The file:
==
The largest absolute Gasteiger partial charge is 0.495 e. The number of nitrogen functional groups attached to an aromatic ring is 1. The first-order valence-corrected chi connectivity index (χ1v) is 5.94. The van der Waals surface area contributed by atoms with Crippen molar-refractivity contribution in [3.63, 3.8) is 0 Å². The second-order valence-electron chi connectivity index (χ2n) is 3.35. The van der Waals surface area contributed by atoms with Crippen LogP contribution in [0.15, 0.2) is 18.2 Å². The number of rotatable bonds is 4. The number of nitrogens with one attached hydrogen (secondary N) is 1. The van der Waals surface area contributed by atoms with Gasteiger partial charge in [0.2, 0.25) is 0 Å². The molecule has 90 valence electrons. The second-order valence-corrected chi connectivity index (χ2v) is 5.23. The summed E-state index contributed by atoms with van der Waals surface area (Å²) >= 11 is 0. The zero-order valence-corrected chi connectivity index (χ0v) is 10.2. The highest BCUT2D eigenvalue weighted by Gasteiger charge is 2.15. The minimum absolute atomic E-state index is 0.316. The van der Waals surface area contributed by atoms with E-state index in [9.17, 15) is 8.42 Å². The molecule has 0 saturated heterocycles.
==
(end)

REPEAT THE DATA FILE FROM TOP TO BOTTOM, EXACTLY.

The largest absolute Gasteiger partial charge is 0.495 e. The number of nitrogen functional groups attached to an aromatic ring is 1. The first-order valence-corrected chi connectivity index (χ1v) is 5.94. The van der Waals surface area contributed by atoms with Crippen molar-refractivity contribution in [3.63, 3.8) is 0 Å². The second-order valence-electron chi connectivity index (χ2n) is 3.35. The van der Waals surface area contributed by atoms with Crippen LogP contribution in [0.15, 0.2) is 18.2 Å². The number of rotatable bonds is 4. The number of nitrogens with one attached hydrogen (secondary N) is 1. The van der Waals surface area contributed by atoms with Gasteiger partial charge in [0.2, 0.25) is 0 Å². The molecule has 90 valence electrons. The second-order valence-corrected chi connectivity index (χ2v) is 5.23. The summed E-state index contributed by atoms with van der Waals surface area (Å²) >= 11 is 0. The zero-order valence-corrected chi connectivity index (χ0v) is 10.2. The highest BCUT2D eigenvalue weighted by Gasteiger charge is 2.15. The minimum absolute atomic E-state index is 0.316. The van der Waals surface area contributed by atoms with E-state index in [9.17, 15) is 8.42 Å². The molecule has 0 saturated heterocycles.